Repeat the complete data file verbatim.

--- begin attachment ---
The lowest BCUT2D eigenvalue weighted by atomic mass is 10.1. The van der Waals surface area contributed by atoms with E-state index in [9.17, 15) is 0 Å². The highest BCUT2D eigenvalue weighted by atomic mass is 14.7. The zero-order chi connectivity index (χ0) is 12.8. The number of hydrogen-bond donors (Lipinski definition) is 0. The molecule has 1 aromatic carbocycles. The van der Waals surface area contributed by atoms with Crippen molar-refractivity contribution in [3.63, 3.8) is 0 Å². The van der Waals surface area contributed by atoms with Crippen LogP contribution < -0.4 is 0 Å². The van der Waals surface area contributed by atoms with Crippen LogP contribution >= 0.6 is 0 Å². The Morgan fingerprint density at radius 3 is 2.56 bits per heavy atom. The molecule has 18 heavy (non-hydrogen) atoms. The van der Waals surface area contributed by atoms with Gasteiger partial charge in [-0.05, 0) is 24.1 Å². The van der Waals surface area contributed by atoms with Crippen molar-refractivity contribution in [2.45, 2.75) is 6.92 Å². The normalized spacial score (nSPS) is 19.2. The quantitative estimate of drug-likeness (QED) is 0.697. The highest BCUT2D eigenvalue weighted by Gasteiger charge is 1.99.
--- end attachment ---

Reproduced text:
The lowest BCUT2D eigenvalue weighted by atomic mass is 10.1. The van der Waals surface area contributed by atoms with E-state index in [9.17, 15) is 0 Å². The highest BCUT2D eigenvalue weighted by atomic mass is 14.7. The zero-order chi connectivity index (χ0) is 12.8. The number of hydrogen-bond donors (Lipinski definition) is 0. The molecule has 1 aromatic carbocycles. The van der Waals surface area contributed by atoms with Crippen molar-refractivity contribution in [3.63, 3.8) is 0 Å². The van der Waals surface area contributed by atoms with Crippen LogP contribution < -0.4 is 0 Å². The van der Waals surface area contributed by atoms with Crippen LogP contribution >= 0.6 is 0 Å². The Morgan fingerprint density at radius 3 is 2.56 bits per heavy atom. The molecule has 18 heavy (non-hydrogen) atoms. The van der Waals surface area contributed by atoms with Gasteiger partial charge in [-0.05, 0) is 24.1 Å². The van der Waals surface area contributed by atoms with Crippen molar-refractivity contribution in [2.45, 2.75) is 6.92 Å². The normalized spacial score (nSPS) is 19.2. The quantitative estimate of drug-likeness (QED) is 0.697. The highest BCUT2D eigenvalue weighted by Gasteiger charge is 1.99.